KINGSTON, RI October 18, 2023 The University of Rhode Island has appointed Kerry LaPlante, an internationally recognized expert on antibiotic resistance and infectious diseases, as the next dean of the College of Pharmacy. LaPlante, who currently serves as department chair and professor of pharmacy at URI, becomes the first female dean of the college of pharmacy.
“We are delighted that Kerry will assume this new leadership position at the University,” said Barbara E. Wolfe, provost and executive vice president for academic affairs at URI. Kerry is a longtime and highly regarded member of our URI community. But her significant contributions extend far beyond our campus. She is a leading voice on health care and policy in our state, and her extensive research and clinical experience contribute to the global conversation and understanding of resistance. birth and infectious diseases.
The eighth dean of the College of Pharmacy, LaPlante succeeds Paul Larrat, who led the school for more than a decade and earlier this year announced his intention to return to the faculty. “I want to thank Paul for his dedicated, selfless leadership as president of the college and for helping solidify the College of Pharmacy’s position as a national leader,” Wolfe said. ”.
LaPlantes’ appointment follows a comprehensive and competitive national search. Her term will begin on January 2, 2024.
A licensed clinical pharmacist, LaPlante is an internationally recognized expert on antibiotic use, antibiotic resistance, and health policy implementation. Throughout her scientific and clinical career, she has published more than 140 peer-reviewed research articles, and she has received ongoing funding from more than 30 successfully awarded research grants totaling more than $21 million as principal or co-investigator from the National Institutes of Research. Health, Department of Veterans Affairs and research departments in the pharmaceutical industry.
Her primary research expertise is in infectious diseases, especially the treatment and prevention of a variety of drug-resistant bacteria, including Methicillin-resistant Staphylococcus Aureus (MRSA) and related infections. She said the overall goal of her research and clinical work is to improve the health of the community, always focusing on the patient.
LaPlante said her vision for universities revolves around fostering an environment of inclusion, diversity and limitless opportunity.
Pharmacists, as medication and safety experts in health care, play an important role in the health and well-being of patients, she said. The future of pharmacy practice and pharmaceutical science represents endless opportunities, where innovation, compassion and expertise come together to redefine healthcare. Strong. As dean, I intend to continue the tradition of excellence in education and research that has long been established at our university, making groundbreaking discoveries and preparing the next generation of leaders. next health care director.
LaPlante joined URI in 2004 as an associate professor of pharmacy, becoming a full professor in 2015. She was appointed dean of pharmacy practice in 2020 and has played a prominent role in expanding and enhance the university’s research program, which ranks among the top 10 percent of funding among colleges of pharmacy in the country. URI is proud to be the top pharmacy school in New England for research funding.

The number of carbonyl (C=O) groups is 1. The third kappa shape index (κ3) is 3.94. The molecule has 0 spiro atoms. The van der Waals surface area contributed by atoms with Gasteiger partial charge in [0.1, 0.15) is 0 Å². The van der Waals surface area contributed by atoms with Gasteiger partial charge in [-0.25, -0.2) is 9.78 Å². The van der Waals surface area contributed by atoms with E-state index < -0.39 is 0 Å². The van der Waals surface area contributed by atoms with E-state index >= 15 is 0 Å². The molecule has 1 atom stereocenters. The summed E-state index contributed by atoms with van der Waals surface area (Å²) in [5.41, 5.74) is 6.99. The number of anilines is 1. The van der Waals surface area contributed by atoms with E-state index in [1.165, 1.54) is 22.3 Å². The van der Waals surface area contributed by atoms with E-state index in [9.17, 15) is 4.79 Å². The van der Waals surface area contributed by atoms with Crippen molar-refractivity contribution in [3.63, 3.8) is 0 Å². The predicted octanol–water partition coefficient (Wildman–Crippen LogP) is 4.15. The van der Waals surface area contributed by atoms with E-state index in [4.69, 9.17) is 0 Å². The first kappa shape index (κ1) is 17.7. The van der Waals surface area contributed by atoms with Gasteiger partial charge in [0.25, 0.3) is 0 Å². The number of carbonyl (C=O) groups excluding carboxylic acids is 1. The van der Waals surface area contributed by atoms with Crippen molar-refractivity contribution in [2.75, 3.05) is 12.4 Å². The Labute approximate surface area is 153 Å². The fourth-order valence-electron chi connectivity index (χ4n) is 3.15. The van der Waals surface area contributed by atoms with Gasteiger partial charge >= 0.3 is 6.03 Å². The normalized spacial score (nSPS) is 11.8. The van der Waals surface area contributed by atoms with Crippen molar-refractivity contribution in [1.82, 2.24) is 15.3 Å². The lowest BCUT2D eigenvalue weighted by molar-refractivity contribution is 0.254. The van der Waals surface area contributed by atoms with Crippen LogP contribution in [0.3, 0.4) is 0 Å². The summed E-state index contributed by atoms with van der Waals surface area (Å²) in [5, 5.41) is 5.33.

“I am delighted to pass the baton to Kerry,” said Larrat. She was a wonderful colleague, a thoughtful leader, a dedicated collaborator, and a good friend for many years. I look forward to our university’s continued success under her guidance.
LaPlante, a native of Buffalo, New York, discovered his passion for pharmacy while working at a local independent pharmacy. She serves as director of the Infectious Disease Research Program at the Providence VA Medical Center, and is an infectious disease therapist at the VA, and an adjunct professor of infectious diseases at the School of Medicine Warren Alpert of Brown University. She is chair of the Rhode Island Department of Health’s Environmental and Antimicrobial Stewardship Task Force, where she leads the Antimicrobial Stewardship Expansion Initiative across acute care, long-term care facilities term and urgent care statewide. She is a consultant to the Centers for Disease Control and Prevention, PEW Research Center, and the Joint Commission, which accredits and certifies health care organizations nationwide.
LaPlante served as director of the Pharmacology Core of Rhode Island’s NIH-COBRE Center for Antimicrobial Resistance and Treatment Discovery; member of the NIH-NIAID Antimicrobial Resistance Leadership Group; elected member of the Infectious Diseases Society of America and the American College of Clinical Pharmacy; and former president of the Society of Infectious Disease Pharmacists (SIDP). She directs a training fellowship program at the Providence Veterans Affairs Health Care System; and vice president of Making a Difference in Infectious Diseases (MAD-ID), a national nonprofit health organization; and is associate editor of the journal Clinical Infectious Diseases.
A prominent leader in local and global health care policy, LaPlante played a key public role during the height of the COVID-19 pandemic and was appointed by Rhode Island’s governor. Responsible for COVID-19 vaccine subcommittee.
LaPlante earned his Doctor of Pharmacy degree from Wayne State University’s Eugene Applebaum College of Pharmacy and Health Sciences in Detroit MI and his bachelor’s degree in biology from Canisius College in Buffalo NY.
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